Ferries glide into Helsinki’s ports every day, and watching one as it softly makes its way to the harbor is something that no visitor to the city should ever miss. The city is also the perfect place to marvel at neoclassical architecture, as exemplified by buildings around the Senate Square. The city’s countless waterways are perfect for romantic or leisurely strolls and are an all-time favorite of locals and visitors alike. Travel back in time and discover the city’s past by visiting various museums or marvel at the interesting mix of modern and traditional structures that sit comfortably beside each other. English is widely spoken so there should be no trouble communicating with the locals.

Getting around Helsinki can be done by bus or by walking, which can be a good idea since the city is relatively small. Going around by car is discouraged because of the difficulty in finding a good parking space. Safety is of no concern in Helsinki, which has been named the second safest city in the world. Pickpockets and thieves can be encountered in crowded areas but visitors can be kept safe if they carry wallet or purses in their front pockets and refrain from staying in dark or dimly lit areas.

Americans require a valid passport for entry to Helsinki but they are not required to present a visa for stays that last up to 90 days. No vaccinations are required for entry into Finland.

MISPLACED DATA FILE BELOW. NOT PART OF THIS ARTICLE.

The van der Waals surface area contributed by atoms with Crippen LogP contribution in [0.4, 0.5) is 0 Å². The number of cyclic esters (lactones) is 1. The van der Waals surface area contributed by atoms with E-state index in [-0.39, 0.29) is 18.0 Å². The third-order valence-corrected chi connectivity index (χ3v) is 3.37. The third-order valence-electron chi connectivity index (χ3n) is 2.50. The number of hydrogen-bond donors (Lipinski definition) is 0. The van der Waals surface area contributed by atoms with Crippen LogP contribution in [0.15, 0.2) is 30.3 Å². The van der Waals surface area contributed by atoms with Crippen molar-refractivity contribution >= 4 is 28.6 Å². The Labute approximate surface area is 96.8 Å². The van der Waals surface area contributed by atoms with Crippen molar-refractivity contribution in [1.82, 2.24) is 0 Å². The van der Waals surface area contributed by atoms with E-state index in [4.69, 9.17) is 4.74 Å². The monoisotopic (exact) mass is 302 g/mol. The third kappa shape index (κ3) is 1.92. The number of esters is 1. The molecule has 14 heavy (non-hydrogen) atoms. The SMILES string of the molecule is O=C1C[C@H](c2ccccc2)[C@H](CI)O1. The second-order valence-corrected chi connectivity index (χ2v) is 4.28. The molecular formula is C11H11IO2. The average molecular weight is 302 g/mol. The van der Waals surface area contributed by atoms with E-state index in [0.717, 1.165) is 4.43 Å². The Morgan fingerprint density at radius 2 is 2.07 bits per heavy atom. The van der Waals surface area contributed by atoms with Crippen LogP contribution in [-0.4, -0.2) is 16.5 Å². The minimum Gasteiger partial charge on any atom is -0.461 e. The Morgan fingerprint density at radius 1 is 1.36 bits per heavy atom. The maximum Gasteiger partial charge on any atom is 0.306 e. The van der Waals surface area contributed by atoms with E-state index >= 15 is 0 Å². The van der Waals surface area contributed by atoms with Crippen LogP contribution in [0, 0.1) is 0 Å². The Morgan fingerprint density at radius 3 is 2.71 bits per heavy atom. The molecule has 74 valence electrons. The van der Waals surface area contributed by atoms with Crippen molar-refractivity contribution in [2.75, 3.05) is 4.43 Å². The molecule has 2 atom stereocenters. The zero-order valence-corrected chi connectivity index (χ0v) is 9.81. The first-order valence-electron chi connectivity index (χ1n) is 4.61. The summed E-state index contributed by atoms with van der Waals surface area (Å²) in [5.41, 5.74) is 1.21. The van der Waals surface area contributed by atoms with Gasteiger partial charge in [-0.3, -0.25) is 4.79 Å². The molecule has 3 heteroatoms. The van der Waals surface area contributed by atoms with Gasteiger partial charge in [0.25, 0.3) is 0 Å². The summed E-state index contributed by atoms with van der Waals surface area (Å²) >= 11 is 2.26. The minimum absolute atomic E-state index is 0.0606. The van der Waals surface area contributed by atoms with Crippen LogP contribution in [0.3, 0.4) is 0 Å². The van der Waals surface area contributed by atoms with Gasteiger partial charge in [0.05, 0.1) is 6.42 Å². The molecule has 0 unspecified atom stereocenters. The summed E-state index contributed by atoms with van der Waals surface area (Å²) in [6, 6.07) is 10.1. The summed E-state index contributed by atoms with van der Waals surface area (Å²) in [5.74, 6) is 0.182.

Beograd (Београд), the capital of Serbia sits on the Balkan Peninsula, at the junction of the Sava and the Danube Rivers. The city is home to 1.6 million people and is the major hub for trade, communications, science and technology and tourism in Serbia. The city, popularly known as Belgrade, is known to locals as Beograd, its historical name. Belgrade is the largest city in Serbia after Novi Sad.

Beograd Serbia enjoys its location in the middle of the other Serbian towns and cities, making it easily accessible from any point in Serbia. Beograd locals, no stranger to the woes of the Balkan wars, are a hardy group whose hospitality is unsurpassed anywhere in the Balkan Peninsula. The people of Belgrade are slowly transforming their city into a center for entertainment and commerce, a place where locals and visitors can soak up the Mediterranean sun while lounging in seaside cafes during the day and revel in the vibrant nightlife after sundown, with parties spilling from the city’s trendy bars to the boats moored on the river, and where music floats until the sun breaks from the Bohemian enclave.

Public transportation leaves much to be desired in Beograd, although tourists can also hire rentals for a more personalized experience of the city. Those who are new to Serbia may also feel safer traveling by taxi or bus. It is better to be careful when going to public places which are notorious for pickpockets and thieves like the Republic Square and train stations. The best time to make your visit is between late spring and early autumn. Winter visits are also good, since winters in Belgrade can be cold but not harsh.

American citizens do not require a Visa to enter Belgrade. A valid passport is all that is needed for a stay in Belgrade for no longer than 90 days. Tourists are required by law to register with the Serbian police within 24 hours after entering the Serbian border.